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Eight Common Sense Suggestions for the Fiscal Discussions

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Eight Common Sense Suggestions for the Fiscal Discussions

December 5, 2012

Thus far the parties’ respective positioning on the “fiscal cliff” has produced little agreement. President Obama’s proposal to raise taxes by $1.6 trillion without significant reductions in spending growth has been rejected by Republicans. The White House in turn quickly rejected the House Republicans’ counter-offer to enact a solution similar to the bipartisan Bowles-Simpson commission proposal. Concerns are rising that elected officials will be unable to reach a deficit-reduction deal before we go over the cliff at year’s end. With the parties so far apart, renewed attention to basic common-sense principles is perhaps in order.

Point #1: There is no point in complaining about others pushing for their policy views. President Obama, having just been re-elected, should be expected to use the full power of his office to advance his preferred policy outcomes. Congressional Republican leaders, too, should be expected to use the full powers of their continuing offices to advance their preferred policy outcomes. No one can force another to support something they believe is against the nation’s best interests. For a negotiated solution to be enacted, the negotiators must be persuaded it is better than the available alternatives.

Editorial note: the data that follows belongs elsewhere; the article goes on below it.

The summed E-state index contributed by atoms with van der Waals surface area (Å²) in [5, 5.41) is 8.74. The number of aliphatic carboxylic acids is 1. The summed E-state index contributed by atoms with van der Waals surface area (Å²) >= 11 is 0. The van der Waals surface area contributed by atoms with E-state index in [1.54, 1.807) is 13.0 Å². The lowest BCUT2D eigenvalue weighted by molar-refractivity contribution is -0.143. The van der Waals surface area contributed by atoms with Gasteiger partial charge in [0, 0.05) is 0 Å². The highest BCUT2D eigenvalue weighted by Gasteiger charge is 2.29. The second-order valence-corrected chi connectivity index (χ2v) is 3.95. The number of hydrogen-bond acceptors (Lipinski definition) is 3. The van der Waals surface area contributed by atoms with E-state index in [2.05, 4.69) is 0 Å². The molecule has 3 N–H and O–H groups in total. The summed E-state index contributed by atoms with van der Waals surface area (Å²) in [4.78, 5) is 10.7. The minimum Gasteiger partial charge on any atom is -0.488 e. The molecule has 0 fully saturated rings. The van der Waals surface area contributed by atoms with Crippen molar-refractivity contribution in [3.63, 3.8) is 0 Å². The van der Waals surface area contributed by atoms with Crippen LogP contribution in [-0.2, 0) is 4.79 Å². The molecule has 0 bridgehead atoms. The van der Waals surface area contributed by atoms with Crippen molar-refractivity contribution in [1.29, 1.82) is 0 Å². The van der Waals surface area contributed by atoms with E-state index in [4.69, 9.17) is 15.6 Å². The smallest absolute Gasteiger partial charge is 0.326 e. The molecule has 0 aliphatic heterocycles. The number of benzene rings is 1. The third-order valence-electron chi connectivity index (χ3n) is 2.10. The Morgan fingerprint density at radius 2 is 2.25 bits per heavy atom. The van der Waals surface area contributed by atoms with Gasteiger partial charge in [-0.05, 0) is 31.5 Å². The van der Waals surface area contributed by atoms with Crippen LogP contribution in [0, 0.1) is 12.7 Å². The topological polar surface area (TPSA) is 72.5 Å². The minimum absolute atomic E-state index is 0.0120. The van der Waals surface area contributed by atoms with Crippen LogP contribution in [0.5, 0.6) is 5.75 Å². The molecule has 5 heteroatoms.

If House Republicans conclude that the President is adopting an unreasonable position, they can pass their preferred alternative and declare themselves ready to negotiate in conference. If the President finds such a House-passed solution unacceptable, he can declare his intention to veto it and work with the Senate Majority Leader to pass an alternative there, setting up a conference with the House. All of the various elected officials have constitutional roles to play, so everyone should get used to them being played. No one can settle these disagreements by fiat.